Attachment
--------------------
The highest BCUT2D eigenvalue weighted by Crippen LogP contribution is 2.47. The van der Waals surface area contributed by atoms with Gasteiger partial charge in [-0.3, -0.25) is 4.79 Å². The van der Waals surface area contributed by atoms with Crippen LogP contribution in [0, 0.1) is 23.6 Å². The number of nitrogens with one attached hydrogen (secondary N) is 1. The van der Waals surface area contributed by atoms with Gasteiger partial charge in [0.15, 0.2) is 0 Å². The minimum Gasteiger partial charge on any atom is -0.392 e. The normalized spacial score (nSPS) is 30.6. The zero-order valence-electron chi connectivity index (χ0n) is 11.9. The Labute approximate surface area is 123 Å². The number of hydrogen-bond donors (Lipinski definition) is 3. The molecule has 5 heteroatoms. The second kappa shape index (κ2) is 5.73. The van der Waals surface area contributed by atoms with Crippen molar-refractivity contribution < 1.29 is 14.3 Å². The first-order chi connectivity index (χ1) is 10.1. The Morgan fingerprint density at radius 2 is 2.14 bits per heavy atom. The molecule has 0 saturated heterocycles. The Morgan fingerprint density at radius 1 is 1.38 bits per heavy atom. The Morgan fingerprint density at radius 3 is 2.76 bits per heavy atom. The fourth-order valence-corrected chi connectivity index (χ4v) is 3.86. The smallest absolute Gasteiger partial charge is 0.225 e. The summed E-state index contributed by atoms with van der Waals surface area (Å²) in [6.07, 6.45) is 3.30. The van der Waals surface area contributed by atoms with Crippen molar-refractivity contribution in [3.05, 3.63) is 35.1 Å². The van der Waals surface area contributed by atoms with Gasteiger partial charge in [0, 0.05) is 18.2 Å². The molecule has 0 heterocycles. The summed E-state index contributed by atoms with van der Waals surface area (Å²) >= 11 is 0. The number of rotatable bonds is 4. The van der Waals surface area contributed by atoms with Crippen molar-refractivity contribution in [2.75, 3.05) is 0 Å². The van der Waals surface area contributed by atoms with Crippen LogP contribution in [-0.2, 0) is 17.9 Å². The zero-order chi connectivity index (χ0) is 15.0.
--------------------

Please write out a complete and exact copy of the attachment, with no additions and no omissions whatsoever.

The highest BCUT2D eigenvalue weighted by Crippen LogP contribution is 2.47. The van der Waals surface area contributed by atoms with Gasteiger partial charge in [-0.3, -0.25) is 4.79 Å². The van der Waals surface area contributed by atoms with Crippen LogP contribution in [0, 0.1) is 23.6 Å². The number of nitrogens with one attached hydrogen (secondary N) is 1. The van der Waals surface area contributed by atoms with Gasteiger partial charge in [0.15, 0.2) is 0 Å². The minimum Gasteiger partial charge on any atom is -0.392 e. The normalized spacial score (nSPS) is 30.6. The zero-order valence-electron chi connectivity index (χ0n) is 11.9. The Labute approximate surface area is 123 Å². The number of hydrogen-bond donors (Lipinski definition) is 3. The molecule has 5 heteroatoms. The second kappa shape index (κ2) is 5.73. The van der Waals surface area contributed by atoms with Crippen molar-refractivity contribution < 1.29 is 14.3 Å². The first-order chi connectivity index (χ1) is 10.1. The Morgan fingerprint density at radius 2 is 2.14 bits per heavy atom. The molecule has 0 saturated heterocycles. The Morgan fingerprint density at radius 1 is 1.38 bits per heavy atom. The Morgan fingerprint density at radius 3 is 2.76 bits per heavy atom. The fourth-order valence-corrected chi connectivity index (χ4v) is 3.86. The smallest absolute Gasteiger partial charge is 0.225 e. The summed E-state index contributed by atoms with van der Waals surface area (Å²) in [6.07, 6.45) is 3.30. The van der Waals surface area contributed by atoms with Crippen molar-refractivity contribution in [3.05, 3.63) is 35.1 Å². The van der Waals surface area contributed by atoms with Gasteiger partial charge in [0, 0.05) is 18.2 Å². The molecule has 0 heterocycles. The summed E-state index contributed by atoms with van der Waals surface area (Å²) >= 11 is 0. The number of rotatable bonds is 4. The van der Waals surface area contributed by atoms with Crippen molar-refractivity contribution in [2.75, 3.05) is 0 Å². The van der Waals surface area contributed by atoms with Crippen LogP contribution in [-0.2, 0) is 17.9 Å². The zero-order chi connectivity index (χ0) is 15.0.